Japan, South Korea among top donors to replenish Green Climate Fund

The U.N.-backed Green Climate Fund (GCF) secured over US$9 billion for 2024-2027, falling short of expectations, with global pressures mounting on the world’s top emitter China, to start contributing to the international climate finance mechanism.
At the replenishment conference held Thursday in Bonn, Germany, 25 donor nations pledged $9.32 billion, with at least five more countries expressing intention to give to the fund set up to help poorer countries deal with the challenges of climate change, said Mahmoud Mohieldin, the facilitator for GCF’s second replenishment.
The contributing nations “recognize that addressing the climate crisis is a shared responsibility and that developing nations are not alone in this fight,” said Mafalda Duarte, GCF’s new executive director.
GCF had raised more than $10 billion in 2014 and 2019 each time and were planning to raise up to $15 billion this funding round. Organizers said Thursday they expected the amount to grow at the COP28 climate conference in Dubai later this year.
Japan contributed 165 billion yen (US$1.1 billion), the highest amount from Asia, while South Korea announced US$300 million.
Other Asian countries to pledge include landlocked Mongolia, which announced to give US$100,000. Previous donors, Indonesia and Vietnam, have not returned to replenish their contributions.
China, the world’s biggest emitter, has never contributed to the GCF. 
A general view shows the plenary hall during an international replenishment conference for the United Nations Green Climate Fund in Bonn, Germany, Oct. 5, 2023. (Credit/Reuters)
On Thursday, Germany’s Development Minister, Svenja Schulze, called on China and oil-rich Gulf states to contribute to global climate finance.
“We accept our responsibility and do our fair share,” she said after the conference. “On this basis, we can also ask others to do their fair share too.”
Last month, US climate envoy John Kerry also asked China to contribute, saying “if they want to be global economies, they need to act like global economies.” 
The highest amount this time was announced by Germany, who said it would give US$2.2 billion, followed by the United Kingdom with US$2 billion and France with US$1.7 billion.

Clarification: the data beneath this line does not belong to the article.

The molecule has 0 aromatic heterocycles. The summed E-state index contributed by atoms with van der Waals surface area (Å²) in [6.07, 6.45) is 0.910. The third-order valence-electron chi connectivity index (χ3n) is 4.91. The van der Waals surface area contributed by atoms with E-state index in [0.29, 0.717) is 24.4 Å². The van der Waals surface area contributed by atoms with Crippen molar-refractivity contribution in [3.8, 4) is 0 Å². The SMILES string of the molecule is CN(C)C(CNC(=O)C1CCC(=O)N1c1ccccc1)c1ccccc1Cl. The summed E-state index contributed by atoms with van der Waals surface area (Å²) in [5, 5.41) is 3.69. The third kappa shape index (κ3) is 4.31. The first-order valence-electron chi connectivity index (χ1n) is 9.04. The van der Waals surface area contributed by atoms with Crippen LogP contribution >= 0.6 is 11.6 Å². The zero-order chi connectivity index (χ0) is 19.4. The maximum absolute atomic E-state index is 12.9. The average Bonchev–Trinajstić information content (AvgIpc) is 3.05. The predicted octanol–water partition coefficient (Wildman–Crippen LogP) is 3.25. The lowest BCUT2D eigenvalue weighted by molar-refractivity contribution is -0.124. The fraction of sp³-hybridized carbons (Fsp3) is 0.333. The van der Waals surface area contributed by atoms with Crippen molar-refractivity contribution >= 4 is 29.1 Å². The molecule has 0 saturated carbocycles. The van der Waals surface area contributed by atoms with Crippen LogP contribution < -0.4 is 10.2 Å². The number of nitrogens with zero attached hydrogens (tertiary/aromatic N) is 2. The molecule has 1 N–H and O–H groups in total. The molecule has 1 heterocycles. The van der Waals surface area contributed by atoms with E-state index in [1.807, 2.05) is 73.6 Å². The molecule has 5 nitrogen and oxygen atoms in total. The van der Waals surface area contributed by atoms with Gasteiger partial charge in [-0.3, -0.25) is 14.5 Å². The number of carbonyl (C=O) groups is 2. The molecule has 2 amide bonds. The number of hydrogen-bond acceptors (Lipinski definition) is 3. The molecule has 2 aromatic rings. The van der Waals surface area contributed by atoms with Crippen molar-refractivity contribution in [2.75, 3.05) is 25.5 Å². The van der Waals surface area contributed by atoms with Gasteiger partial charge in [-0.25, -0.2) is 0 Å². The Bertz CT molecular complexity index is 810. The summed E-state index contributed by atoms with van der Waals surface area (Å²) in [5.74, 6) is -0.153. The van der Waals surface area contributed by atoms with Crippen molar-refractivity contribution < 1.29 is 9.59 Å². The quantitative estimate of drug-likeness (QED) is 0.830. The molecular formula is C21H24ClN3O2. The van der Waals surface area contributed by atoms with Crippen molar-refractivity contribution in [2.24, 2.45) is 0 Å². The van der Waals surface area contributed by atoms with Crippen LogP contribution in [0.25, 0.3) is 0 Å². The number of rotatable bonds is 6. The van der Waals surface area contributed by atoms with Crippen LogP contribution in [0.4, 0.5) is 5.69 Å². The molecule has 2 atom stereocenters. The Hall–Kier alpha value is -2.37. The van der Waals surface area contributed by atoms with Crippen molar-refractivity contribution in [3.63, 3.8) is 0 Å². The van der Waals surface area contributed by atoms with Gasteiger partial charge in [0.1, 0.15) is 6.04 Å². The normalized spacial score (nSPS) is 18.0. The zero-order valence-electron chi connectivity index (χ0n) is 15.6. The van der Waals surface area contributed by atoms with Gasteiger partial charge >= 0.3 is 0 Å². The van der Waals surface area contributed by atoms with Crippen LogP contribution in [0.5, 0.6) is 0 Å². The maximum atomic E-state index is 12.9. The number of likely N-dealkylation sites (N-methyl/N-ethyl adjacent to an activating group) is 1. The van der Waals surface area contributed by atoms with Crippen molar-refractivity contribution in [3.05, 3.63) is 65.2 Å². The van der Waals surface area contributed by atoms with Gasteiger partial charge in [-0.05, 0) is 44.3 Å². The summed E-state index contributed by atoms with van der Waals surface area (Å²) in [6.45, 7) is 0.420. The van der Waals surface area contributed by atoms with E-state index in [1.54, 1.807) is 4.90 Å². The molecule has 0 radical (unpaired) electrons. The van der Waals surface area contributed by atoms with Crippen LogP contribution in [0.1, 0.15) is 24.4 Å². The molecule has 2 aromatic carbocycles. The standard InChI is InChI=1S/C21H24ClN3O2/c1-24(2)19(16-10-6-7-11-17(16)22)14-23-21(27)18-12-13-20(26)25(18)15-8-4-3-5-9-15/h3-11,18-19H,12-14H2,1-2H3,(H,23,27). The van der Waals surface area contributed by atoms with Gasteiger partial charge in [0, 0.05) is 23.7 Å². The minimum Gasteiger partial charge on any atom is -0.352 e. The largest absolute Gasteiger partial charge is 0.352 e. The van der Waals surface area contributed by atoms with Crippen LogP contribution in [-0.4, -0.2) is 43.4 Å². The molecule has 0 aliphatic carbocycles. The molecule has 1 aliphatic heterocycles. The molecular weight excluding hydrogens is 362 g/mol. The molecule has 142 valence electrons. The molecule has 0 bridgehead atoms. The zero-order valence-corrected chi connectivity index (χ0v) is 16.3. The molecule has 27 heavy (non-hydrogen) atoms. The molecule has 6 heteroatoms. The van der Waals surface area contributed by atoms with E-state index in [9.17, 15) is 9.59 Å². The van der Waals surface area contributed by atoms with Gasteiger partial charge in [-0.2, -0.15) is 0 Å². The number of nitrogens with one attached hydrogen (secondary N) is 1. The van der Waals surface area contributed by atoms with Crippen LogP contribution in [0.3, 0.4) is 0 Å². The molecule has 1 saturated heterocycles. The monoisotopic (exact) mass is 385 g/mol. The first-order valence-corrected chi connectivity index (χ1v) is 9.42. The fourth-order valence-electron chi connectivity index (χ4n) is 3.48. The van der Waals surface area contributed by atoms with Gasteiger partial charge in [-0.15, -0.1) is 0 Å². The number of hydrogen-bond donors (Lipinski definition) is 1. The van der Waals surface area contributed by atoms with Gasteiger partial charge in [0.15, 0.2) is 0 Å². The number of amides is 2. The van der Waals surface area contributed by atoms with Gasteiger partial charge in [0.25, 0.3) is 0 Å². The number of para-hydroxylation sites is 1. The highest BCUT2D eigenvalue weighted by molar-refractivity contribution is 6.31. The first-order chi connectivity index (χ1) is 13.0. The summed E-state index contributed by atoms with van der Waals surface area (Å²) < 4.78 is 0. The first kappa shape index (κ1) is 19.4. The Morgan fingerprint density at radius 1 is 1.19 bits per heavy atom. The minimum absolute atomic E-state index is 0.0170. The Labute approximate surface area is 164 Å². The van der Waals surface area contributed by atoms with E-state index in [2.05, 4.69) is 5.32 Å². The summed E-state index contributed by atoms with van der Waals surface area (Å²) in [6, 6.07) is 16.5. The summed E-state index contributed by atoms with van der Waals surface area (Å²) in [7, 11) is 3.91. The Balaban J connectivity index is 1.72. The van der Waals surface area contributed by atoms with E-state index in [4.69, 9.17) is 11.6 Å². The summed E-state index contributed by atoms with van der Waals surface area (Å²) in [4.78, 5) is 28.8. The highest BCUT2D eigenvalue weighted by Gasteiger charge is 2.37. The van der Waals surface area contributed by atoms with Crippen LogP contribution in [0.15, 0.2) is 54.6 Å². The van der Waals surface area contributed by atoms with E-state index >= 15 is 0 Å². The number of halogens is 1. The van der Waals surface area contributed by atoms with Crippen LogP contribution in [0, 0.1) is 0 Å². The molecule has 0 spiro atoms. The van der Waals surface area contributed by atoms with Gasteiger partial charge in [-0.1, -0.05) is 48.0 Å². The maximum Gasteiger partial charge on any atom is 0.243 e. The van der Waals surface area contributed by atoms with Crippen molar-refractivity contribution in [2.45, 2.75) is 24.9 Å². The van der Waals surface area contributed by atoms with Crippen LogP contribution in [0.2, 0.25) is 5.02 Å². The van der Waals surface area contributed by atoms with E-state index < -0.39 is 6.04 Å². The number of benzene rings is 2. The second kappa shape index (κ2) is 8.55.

Australia announced it will rejoin the fund, which it left under a previous right-wing government in 2018, with a “modest contribution” to be announced later this year.
The United States, a co-chair of the GCF’s board, said it is still “working on its announcement,” given the challenges faced in D.C. to secure Congress’s approval for substantial global climate finance contributions.
Earlier in the year, President Joe Biden allocated US$1 billion from the initial U.S. commitment, adding to the US$1 billion pledged during the Obama era. However, former President Donald Trump was against any global climate funding.
The pledge is ‘short of expectation’
Operational since 2015, GCF is the world’s largest climate fund with projects worth US$12.8 billion approved, less than a third of which are in 83 Asia-Pacific specific projects. 
Many experts and climate activists expressed disappointment at the amount raised Thursday, especially since Duarte has announced plans to disburse US$50 billion by 2030. 
“As climate-driven floods, droughts, and heatwaves devastate communities, the status quo is simply not enough,” said Shuang Liu of the World Resources Institute.
Another prominent climate activist said the GCF pledging conference fell “short of expectations,” denouncing wealthy countries for their “indifference.”
“While Ireland’s 150% pledge increase is praiseworthy, the tepid commitments—or outright stagnation—from nations such as Japan and Norway are deeply concerning,” said Harjeet Singh, head of global political strategy at Climate Action Network International.
Countries like Sweden were sidestepping their obligations “by urging developing nations to contribute,” he said. “The silence of the United States, even as it participates on the GCF Board and shapes policies without meeting its financial obligations, is glaring and inexcusable.”
At the pledging event, Cook Islands Prime Minister Mark Brown said while “money is not everything… [it] does go a long way to addressing some of these impacts.”
He said at least US$100 billion in funding is required each year for climate action, which is less than 0.1% of current global GDP at US$105 trillion. Meanwhile, “fossil fuel subsidies in 2022 were a trillion dollars.”
“That really does show the stark difference between funding that’s being made available to address the issues of climate and what is being put in place into an industry that is continuing to push carbon emissions out into the world,” Brown added.
Many vulnerable countries have said GCF, and similar funds, are tough to access due to their complex and resource-consuming processes. Even GFC conceded in an April internal review that the convoluted process puts its reputation at stake. 
Duarte “faces the immense task of not only expanding its financial resources but also refocusing on adaptation and simplifying access for developing countries,” Singh told Radio Free Asia on Friday.
More than half of GCF’s allocated funding is in the form of loans and equity, while the use of grants has decreased from 53% in 2017 to 37% last year.
“We have to borrow the money from the countries that actually cause the carbon emissions to protect ourselves from the impacts. Again, for me, that is morally wrong to do,” Brown said Thursday.
Singh also said that loans instead of grants “places an additional debt burden on developing countries.”
“As these nations confront vital development needs and increasing climate impacts, this imbalance is a profound injustice.”
Edited by Elaine Chan and Taejun Kang.


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